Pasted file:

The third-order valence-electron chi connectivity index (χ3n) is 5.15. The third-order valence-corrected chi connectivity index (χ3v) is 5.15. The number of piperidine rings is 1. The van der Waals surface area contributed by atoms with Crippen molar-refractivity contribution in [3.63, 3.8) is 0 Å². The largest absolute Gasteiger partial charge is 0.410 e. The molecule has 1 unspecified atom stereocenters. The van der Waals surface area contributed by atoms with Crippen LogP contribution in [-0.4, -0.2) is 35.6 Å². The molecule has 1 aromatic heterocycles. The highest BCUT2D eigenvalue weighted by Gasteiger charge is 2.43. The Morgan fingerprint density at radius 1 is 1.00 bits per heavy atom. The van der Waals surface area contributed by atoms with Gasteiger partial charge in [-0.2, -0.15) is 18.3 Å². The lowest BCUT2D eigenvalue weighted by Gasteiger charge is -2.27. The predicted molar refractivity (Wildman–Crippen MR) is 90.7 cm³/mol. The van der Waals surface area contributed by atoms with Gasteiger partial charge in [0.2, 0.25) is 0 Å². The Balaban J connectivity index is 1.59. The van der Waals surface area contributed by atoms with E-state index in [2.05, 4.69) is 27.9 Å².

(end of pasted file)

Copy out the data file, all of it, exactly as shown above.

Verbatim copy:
The third-order valence-electron chi connectivity index (χ3n) is 5.15. The third-order valence-corrected chi connectivity index (χ3v) is 5.15. The number of piperidine rings is 1. The van der Waals surface area contributed by atoms with Crippen molar-refractivity contribution in [3.63, 3.8) is 0 Å². The largest absolute Gasteiger partial charge is 0.410 e. The molecule has 1 unspecified atom stereocenters. The van der Waals surface area contributed by atoms with Crippen LogP contribution in [-0.4, -0.2) is 35.6 Å². The molecule has 1 aromatic heterocycles. The highest BCUT2D eigenvalue weighted by Gasteiger charge is 2.43. The Morgan fingerprint density at radius 1 is 1.00 bits per heavy atom. The van der Waals surface area contributed by atoms with Gasteiger partial charge in [-0.2, -0.15) is 18.3 Å². The lowest BCUT2D eigenvalue weighted by Gasteiger charge is -2.27. The predicted molar refractivity (Wildman–Crippen MR) is 90.7 cm³/mol. The van der Waals surface area contributed by atoms with Gasteiger partial charge in [0.2, 0.25) is 0 Å². The Balaban J connectivity index is 1.59. The van der Waals surface area contributed by atoms with E-state index in [2.05, 4.69) is 27.9 Å².